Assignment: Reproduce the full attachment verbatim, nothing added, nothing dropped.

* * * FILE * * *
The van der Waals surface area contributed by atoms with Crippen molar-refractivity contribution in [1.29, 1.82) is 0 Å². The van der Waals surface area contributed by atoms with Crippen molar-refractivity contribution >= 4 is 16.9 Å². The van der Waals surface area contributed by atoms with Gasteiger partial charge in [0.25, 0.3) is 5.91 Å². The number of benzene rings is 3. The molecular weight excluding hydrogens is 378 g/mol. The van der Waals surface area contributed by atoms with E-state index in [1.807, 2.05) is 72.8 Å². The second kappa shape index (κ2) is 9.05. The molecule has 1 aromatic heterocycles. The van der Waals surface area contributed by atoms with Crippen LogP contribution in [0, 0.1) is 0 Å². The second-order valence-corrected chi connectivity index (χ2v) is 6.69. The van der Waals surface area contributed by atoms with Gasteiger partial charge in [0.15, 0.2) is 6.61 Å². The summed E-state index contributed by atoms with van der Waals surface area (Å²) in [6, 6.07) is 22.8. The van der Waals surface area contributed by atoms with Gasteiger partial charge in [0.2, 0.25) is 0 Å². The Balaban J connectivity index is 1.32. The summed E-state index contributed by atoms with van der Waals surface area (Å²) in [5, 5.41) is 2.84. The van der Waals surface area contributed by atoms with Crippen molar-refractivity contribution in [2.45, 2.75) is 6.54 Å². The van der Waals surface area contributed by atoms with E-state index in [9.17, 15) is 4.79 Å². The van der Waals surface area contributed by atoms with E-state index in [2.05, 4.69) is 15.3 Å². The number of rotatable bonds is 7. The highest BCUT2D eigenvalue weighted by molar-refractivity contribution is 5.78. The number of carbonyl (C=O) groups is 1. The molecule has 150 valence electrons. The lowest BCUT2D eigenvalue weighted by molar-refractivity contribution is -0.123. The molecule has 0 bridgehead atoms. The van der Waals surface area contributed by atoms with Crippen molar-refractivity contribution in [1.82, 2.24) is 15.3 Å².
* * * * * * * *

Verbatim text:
The van der Waals surface area contributed by atoms with Crippen molar-refractivity contribution in [1.29, 1.82) is 0 Å². The van der Waals surface area contributed by atoms with Crippen molar-refractivity contribution >= 4 is 16.9 Å². The van der Waals surface area contributed by atoms with Gasteiger partial charge in [0.25, 0.3) is 5.91 Å². The number of benzene rings is 3. The molecular weight excluding hydrogens is 378 g/mol. The van der Waals surface area contributed by atoms with E-state index in [1.807, 2.05) is 72.8 Å². The second kappa shape index (κ2) is 9.05. The molecule has 1 aromatic heterocycles. The van der Waals surface area contributed by atoms with Crippen LogP contribution in [0, 0.1) is 0 Å². The second-order valence-corrected chi connectivity index (χ2v) is 6.69. The van der Waals surface area contributed by atoms with Gasteiger partial charge in [0.15, 0.2) is 6.61 Å². The summed E-state index contributed by atoms with van der Waals surface area (Å²) in [6, 6.07) is 22.8. The van der Waals surface area contributed by atoms with Gasteiger partial charge in [0.2, 0.25) is 0 Å². The Balaban J connectivity index is 1.32. The summed E-state index contributed by atoms with van der Waals surface area (Å²) in [5, 5.41) is 2.84. The van der Waals surface area contributed by atoms with Crippen molar-refractivity contribution in [2.45, 2.75) is 6.54 Å². The van der Waals surface area contributed by atoms with E-state index in [9.17, 15) is 4.79 Å². The van der Waals surface area contributed by atoms with E-state index in [2.05, 4.69) is 15.3 Å². The number of rotatable bonds is 7. The highest BCUT2D eigenvalue weighted by molar-refractivity contribution is 5.78. The number of carbonyl (C=O) groups is 1. The molecule has 150 valence electrons. The lowest BCUT2D eigenvalue weighted by molar-refractivity contribution is -0.123. The molecule has 0 bridgehead atoms. The van der Waals surface area contributed by atoms with Crippen molar-refractivity contribution in [1.82, 2.24) is 15.3 Å².